Making a Three-Strand Thump Mat
Dick Atlee
Latest revision: 5 September 2011
(back to Crafts)

Aboard ship, a thump mat is used as padding to prevent an opening bulkhead (door) from slamming against the wall to which it is attached. As with so much utilitarian nautical ropework, the need for interlocked weaving inspired decorative forms. The miniature three-strand thump mat shown here, measuring 4 inches across the middle, certainly wouldn't serve as bulkhead padding. But it makes a nice wall decoration, or a (slightly slippery) trivet or coaster.

How to Make This Kind Of Thump Mat
(there are other kinds)

My experience making these mats got a considerable boost when I spent six weeks in a hospital. I decided to make a mat for each of the hospital staff who helped me, as I met them over the six weeks -- cleaning people, nurses, doctors, administrators. In the end I made over seventy mats. It was possible to make them all the same size because I'd become interested enough to build a jig for the purpose.

The instructions here make use of diagrams I drew for a cleaning person on the hospital staff who turned out to be a master basket maker in her spare time and was curious about the technique. They are accompanied by what the cord looks like at each stage, using the jig to hold them in place.

The Cord

A note on cord -- I've used the kind of white nylon braided cord that is available in spool form in marine or commercial-fishing supply stores -- 1/8" thick. I used to be able to get the spools wound in parallel, the way sewing thread is wound. Lately, it seems the manufacturers of the cord in the local stores where I live have taken to wrapping the cord diagonally on the spool, which causes a kink at each place where cord crosses cord, making it almost useless for this kind of decorative purpose. The only solution I've found so far is to cut the desired length (nine feet in the case of this 4" mat) and then hang it up with a weight hanging from it for several days, which makes the kinks a bit more manageable.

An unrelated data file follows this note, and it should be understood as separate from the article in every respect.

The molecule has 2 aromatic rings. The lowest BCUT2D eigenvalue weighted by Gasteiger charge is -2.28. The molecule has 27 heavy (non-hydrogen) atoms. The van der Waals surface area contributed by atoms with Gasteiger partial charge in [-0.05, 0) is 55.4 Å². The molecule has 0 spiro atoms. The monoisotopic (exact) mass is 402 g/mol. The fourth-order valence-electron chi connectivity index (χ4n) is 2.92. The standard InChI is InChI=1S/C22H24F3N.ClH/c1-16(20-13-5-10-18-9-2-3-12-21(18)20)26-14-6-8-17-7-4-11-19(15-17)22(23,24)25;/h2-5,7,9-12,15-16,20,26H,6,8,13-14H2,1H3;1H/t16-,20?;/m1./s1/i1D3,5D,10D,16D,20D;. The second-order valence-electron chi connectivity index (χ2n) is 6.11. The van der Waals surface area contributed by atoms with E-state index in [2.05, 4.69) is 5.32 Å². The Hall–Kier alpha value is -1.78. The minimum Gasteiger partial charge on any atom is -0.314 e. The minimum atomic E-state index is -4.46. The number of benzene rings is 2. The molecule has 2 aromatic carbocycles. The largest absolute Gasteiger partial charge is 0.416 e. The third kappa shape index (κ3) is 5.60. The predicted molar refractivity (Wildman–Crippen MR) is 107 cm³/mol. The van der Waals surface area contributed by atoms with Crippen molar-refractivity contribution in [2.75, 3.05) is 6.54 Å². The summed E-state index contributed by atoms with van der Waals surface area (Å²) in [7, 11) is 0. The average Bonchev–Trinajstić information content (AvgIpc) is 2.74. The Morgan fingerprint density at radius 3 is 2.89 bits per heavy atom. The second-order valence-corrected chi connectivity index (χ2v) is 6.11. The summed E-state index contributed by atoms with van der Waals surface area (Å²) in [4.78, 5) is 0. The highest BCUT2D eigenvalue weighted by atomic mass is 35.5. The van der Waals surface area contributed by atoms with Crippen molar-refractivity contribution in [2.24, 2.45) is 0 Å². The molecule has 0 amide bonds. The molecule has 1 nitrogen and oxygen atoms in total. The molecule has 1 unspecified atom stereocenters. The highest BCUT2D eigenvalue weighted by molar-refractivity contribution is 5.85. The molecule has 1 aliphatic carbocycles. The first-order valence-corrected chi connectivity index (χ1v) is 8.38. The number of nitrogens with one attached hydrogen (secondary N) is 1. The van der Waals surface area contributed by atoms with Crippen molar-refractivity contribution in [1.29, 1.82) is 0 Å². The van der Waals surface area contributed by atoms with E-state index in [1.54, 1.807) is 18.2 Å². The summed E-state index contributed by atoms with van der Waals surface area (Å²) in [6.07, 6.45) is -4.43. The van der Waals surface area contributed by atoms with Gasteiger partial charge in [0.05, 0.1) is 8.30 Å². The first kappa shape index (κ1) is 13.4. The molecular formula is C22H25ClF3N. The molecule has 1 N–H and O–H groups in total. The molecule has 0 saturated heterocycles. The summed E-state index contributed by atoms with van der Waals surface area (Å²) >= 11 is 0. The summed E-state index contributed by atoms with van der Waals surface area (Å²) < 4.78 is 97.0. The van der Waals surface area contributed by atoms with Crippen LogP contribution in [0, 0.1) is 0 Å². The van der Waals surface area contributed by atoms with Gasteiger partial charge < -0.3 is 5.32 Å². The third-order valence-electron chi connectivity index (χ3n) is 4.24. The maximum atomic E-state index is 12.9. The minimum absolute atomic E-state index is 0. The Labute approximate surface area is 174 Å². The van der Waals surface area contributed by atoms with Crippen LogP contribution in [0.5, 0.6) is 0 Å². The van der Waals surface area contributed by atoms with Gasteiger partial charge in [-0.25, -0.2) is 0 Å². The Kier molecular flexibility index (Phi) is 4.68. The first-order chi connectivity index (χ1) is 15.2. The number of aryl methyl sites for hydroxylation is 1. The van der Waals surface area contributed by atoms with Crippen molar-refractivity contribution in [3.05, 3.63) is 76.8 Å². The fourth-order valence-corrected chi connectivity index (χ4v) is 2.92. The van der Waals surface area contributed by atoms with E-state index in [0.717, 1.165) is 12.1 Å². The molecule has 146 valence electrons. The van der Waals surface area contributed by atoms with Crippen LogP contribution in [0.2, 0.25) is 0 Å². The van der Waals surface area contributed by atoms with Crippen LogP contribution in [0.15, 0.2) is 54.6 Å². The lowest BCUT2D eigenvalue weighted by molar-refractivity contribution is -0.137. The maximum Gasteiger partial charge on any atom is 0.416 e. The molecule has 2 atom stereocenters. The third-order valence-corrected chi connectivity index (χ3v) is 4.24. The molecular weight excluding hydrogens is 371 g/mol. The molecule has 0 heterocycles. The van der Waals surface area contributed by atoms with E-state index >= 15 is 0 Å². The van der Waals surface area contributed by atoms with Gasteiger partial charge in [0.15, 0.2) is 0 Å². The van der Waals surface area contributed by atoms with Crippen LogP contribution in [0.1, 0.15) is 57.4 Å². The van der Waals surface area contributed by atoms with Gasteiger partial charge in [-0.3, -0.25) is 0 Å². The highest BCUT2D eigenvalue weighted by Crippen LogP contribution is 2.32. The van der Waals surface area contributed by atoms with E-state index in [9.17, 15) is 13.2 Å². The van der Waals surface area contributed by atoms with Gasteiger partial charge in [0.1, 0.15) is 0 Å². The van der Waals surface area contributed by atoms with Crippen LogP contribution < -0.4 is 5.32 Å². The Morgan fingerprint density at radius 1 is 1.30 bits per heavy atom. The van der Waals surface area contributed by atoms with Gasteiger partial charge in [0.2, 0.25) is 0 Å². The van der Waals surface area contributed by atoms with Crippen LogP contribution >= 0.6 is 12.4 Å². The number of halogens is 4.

Anti-fray the ends -- Before you start, use a flame to melt the ends so they won't fray while weaving. A butane lighter or gas stove is better than a match or candle, since the latter two will soot up the cord ends. If you can, immediately after meling the end of the cord, pull it quickly out between your thumb and first two fingers while the end is still soft, to give it a slight point, making a "needle" for weaving. If you do this fast enough, you won't burn your fingers.

Protect against kinking -- The twisted cord used for making wristlets has a tendency to curl and kink when pulled through tight weaving spots. The braided cord used here can also kink up, not because of twists (it's braided), but because of the built-in curl it has when it comes off the spool. And because it is so stiff, those kinks can completely derail the loop pattern you are trying to build. To avoid this, I've found it necessary to spend a bit of time getting rid of that curve by taking steps to reverse it enough for the cord to be relatively straight. You can run it over the edge of a table, or pull the edge of a ruler along it, or use your fingers (but watch out for rope burns).

Figure 1

As with the three-strand wristlet, the three-strand thump mat starts with a one-strand skeleton, which is then "woven along" twice. And so, like the wristlet, the cord is divided into two sections, one twice as long as the other. The double-length section is used to build both the skeleton and the first weave-along, creating a two-strand mat, and then the single-length section is woven along to create the final three-strand mat.

The first step is to use two loops to create a heart shape. The "O's" that lable the intersections in the diagram indicate that the cord you're looping with is going Over the cord that has already been laid down. The first loop should cross the original cord about 4" from the 2/3-|-1/3 division point to allow for additional loops below it.

Figure 1a

Figure 2

In this and the subsequent diagrams, the part already laid down is shown as a dashed line. In this step, the label "U" is used to show an instance in which the active cord is threaded Under the cord which has already been laid down.